£8m for new Wrexham emergency services centre
The creation of a new joint Ambulance and Fire Services Resource Centre for Wrexham is moving forward with a £8.4 million capital funding boost from the Welsh Government, Health Minister Mark Drakeford announced today.
Once completed the centre will provide better facilities for staff and improved services for the public in the Wrexham and surrounding area. It is the first centre of its kind to be purpose built and part funded by the Welsh Government.
It will cost £15 million, with the Welsh Government providing £8 million towards the project. The new emergency service centre will replace the existing fire station at Bradley Road in Wrexham, and the existing ambulance stations in Chirk and Wrexham.
Wrexham Council has approved planning permission for the centre, which will be built near Wrexham Maelor Hospital, in Croesnewydd Road.
The new centre will include:
· A local community safety office
· An eight-bay fire station
· A state-of-the-art training house and drill tower with a road traffic collision training area
· Ambulance accommodation, including a fleet workshop, offices and deployment base for response staff;
· Facilities for staff, including a rest room, dining rooms, main office, lockers, meeting and training rooms, which will be shared by both services.
Professor Drakeford said:
"This project will provide the most modern facilities available for both the fire and ambulance services in the area. It will allow them to work even closer together, creating more efficient and effective services.
"Most importantly, it will allow greater coordination when it comes to responding to incidents and improve response times.”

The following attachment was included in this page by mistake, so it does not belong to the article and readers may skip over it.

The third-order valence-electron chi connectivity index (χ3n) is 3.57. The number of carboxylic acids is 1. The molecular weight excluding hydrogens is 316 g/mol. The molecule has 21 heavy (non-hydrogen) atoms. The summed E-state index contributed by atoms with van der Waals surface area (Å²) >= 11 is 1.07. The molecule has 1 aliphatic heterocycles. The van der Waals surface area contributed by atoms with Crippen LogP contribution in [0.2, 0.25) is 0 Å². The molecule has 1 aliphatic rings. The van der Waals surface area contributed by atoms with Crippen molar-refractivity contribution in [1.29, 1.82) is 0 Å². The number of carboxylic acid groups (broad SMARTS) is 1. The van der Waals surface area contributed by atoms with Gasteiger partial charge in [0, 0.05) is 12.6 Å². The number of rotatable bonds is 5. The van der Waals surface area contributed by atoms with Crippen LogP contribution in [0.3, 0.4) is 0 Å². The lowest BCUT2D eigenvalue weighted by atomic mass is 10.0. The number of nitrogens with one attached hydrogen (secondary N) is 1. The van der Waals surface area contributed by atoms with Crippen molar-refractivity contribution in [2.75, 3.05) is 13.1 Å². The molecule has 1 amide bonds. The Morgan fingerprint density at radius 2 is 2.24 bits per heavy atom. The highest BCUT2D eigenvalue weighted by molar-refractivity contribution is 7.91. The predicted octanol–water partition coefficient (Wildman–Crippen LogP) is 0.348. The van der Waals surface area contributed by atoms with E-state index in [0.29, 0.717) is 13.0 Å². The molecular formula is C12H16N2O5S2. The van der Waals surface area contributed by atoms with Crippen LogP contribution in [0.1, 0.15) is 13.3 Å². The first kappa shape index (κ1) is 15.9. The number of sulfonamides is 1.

Elwyn Price-Morris, Chief Executive of the Welsh Ambulance Service, said:
"We are thrilled that Welsh Government saw the potential in this project and approved our Full Business Case.
"This development will provide modern, improved and upgraded services, and make the best use of resources for both organisations.
"Dedicated fleet assistants will improve the cleanliness of vehicles and reduce the risk of cross infection, enabling clinicians to spend more time face-to-face with patients delivering better care for the area.
"Along with this is, of course, the added bonus of being co-located with emergency service colleagues with whom we already have a close working relationship and attend many incidents together.
"A lot of hard work and preparation has gone into this project from the partnership, and we look forward to seeing the construction begin.”
Chief Fire Officer Simon Smith said that North Wales Fire and Rescue Service recognise the benefits of collaborating in this way:
"We entered into this partnership with the aspiration of creating a joint facility we can be proud of, in the same way that the Joint Communications Centre with North Wales Police has provided an innovative approach to joint emergency services working that places North Wales at the forefront of 999 operations.
"I am delighted that we are now in a position to take the initiative forward as it presents us with the best opportunity possible to provide both improved facilities for our staff and a better service for the public in the area."